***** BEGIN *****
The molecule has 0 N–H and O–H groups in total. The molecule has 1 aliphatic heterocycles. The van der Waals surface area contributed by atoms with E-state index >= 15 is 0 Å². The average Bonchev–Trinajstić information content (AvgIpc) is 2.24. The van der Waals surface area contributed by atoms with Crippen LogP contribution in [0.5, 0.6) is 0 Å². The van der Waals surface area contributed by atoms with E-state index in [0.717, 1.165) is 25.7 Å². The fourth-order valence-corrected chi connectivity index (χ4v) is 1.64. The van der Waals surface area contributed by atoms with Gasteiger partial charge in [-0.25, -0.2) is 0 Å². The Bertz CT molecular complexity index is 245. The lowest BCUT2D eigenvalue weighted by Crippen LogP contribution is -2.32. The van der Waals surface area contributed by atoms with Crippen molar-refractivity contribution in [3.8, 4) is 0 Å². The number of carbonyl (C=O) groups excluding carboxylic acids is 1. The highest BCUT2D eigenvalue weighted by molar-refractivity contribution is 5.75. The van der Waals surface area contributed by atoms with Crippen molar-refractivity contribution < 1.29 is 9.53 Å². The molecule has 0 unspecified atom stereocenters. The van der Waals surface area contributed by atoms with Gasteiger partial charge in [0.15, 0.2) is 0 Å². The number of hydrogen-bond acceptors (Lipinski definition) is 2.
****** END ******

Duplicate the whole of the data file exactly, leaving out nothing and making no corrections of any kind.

The molecule has 0 N–H and O–H groups in total. The molecule has 1 aliphatic heterocycles. The van der Waals surface area contributed by atoms with E-state index >= 15 is 0 Å². The average Bonchev–Trinajstić information content (AvgIpc) is 2.24. The van der Waals surface area contributed by atoms with Crippen LogP contribution in [0.5, 0.6) is 0 Å². The van der Waals surface area contributed by atoms with E-state index in [0.717, 1.165) is 25.7 Å². The fourth-order valence-corrected chi connectivity index (χ4v) is 1.64. The van der Waals surface area contributed by atoms with Gasteiger partial charge in [-0.25, -0.2) is 0 Å². The Bertz CT molecular complexity index is 245. The lowest BCUT2D eigenvalue weighted by Crippen LogP contribution is -2.32. The van der Waals surface area contributed by atoms with Crippen molar-refractivity contribution in [3.8, 4) is 0 Å². The number of carbonyl (C=O) groups excluding carboxylic acids is 1. The highest BCUT2D eigenvalue weighted by molar-refractivity contribution is 5.75. The van der Waals surface area contributed by atoms with Crippen molar-refractivity contribution < 1.29 is 9.53 Å². The molecule has 0 unspecified atom stereocenters. The van der Waals surface area contributed by atoms with Gasteiger partial charge in [0.15, 0.2) is 0 Å². The number of hydrogen-bond acceptors (Lipinski definition) is 2.